Orgy of (political) speculation…

TV’s talking heads got it wrong. The beltway snipers turned out to be something far different than most “experts” supposed. That this would happen is no surprise. Error stalks those who speak with little information, knowledge, or wisdom. From the Post’s story today:

The important question is, was the orgy of speculation harmless — or was there a very dangerous undercurrent to it? By saturating the public’s consciousness with phantom images of thirtyish white men, did the media profilers distract attention from a more general and possibly open-minded search for the perpetrators? Did the speculation merely pollute further a well already tainted by faulty eyewitness accounts, such as the elusive (and evidently nonexistent) white van?

If so, the media’s performance raises a chilling possibility: that the suspects might have evaded detection for so long because witnesses were focusing too intently on media-created “profiles” that didn’t come close to the real thing.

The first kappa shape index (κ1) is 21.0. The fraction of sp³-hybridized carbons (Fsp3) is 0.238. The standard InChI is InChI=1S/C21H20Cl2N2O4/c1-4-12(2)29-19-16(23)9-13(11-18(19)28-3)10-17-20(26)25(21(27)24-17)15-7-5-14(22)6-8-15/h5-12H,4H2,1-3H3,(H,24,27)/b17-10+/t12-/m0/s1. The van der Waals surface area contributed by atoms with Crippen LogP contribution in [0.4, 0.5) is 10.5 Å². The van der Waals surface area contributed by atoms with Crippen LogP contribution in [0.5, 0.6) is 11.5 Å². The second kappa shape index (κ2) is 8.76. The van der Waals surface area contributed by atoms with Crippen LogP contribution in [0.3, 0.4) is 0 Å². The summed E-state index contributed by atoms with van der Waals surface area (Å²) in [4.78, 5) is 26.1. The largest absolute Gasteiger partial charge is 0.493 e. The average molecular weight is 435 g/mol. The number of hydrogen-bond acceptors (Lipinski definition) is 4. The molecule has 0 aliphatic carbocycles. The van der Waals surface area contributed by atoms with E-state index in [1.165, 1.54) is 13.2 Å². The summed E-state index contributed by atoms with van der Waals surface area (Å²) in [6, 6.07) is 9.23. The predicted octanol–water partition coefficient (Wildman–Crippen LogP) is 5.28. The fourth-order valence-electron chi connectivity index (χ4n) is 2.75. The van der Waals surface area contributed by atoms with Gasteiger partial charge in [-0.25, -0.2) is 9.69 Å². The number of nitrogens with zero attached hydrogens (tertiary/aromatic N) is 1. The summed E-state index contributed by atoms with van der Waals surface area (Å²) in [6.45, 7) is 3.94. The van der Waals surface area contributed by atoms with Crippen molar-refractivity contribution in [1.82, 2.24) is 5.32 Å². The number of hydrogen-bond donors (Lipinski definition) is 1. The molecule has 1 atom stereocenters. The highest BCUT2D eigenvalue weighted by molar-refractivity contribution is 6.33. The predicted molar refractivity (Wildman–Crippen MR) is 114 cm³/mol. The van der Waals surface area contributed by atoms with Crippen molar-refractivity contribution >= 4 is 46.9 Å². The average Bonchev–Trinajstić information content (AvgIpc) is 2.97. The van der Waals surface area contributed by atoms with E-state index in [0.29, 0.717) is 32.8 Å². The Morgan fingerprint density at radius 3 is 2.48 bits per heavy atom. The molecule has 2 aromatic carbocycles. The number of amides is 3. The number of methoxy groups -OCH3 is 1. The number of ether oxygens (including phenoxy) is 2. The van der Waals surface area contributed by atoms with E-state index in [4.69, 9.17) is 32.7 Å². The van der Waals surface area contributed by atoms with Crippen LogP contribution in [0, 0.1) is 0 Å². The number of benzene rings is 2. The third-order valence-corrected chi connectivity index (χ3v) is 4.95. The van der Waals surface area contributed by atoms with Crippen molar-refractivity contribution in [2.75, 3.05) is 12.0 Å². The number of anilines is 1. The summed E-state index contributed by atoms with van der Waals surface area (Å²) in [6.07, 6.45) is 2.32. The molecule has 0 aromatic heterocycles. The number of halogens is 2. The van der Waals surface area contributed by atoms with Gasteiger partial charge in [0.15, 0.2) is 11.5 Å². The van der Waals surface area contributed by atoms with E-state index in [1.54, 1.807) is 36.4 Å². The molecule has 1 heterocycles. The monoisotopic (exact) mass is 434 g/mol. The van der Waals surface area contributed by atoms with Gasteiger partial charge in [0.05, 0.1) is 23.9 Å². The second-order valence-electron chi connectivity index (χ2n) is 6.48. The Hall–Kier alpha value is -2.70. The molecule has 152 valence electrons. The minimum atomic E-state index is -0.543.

This situation makes an easy illustration of the dangers of TV punditry. Not so easy to see are the dangers of such an orgy of speculation in political coverage. Readers of the defunct Brill’s Content may recall the feature in which the magazine held pundits accountable for their blunders and erroneous prognosticating. The blogosphere now handles that important work. I would suggest that, as the Post reporter does today, we begin asking a similar set of questions about the effect of so-called expert commentary on the political process.

UPDATE (4:51 p.m.): Slate takes a look at the profilers.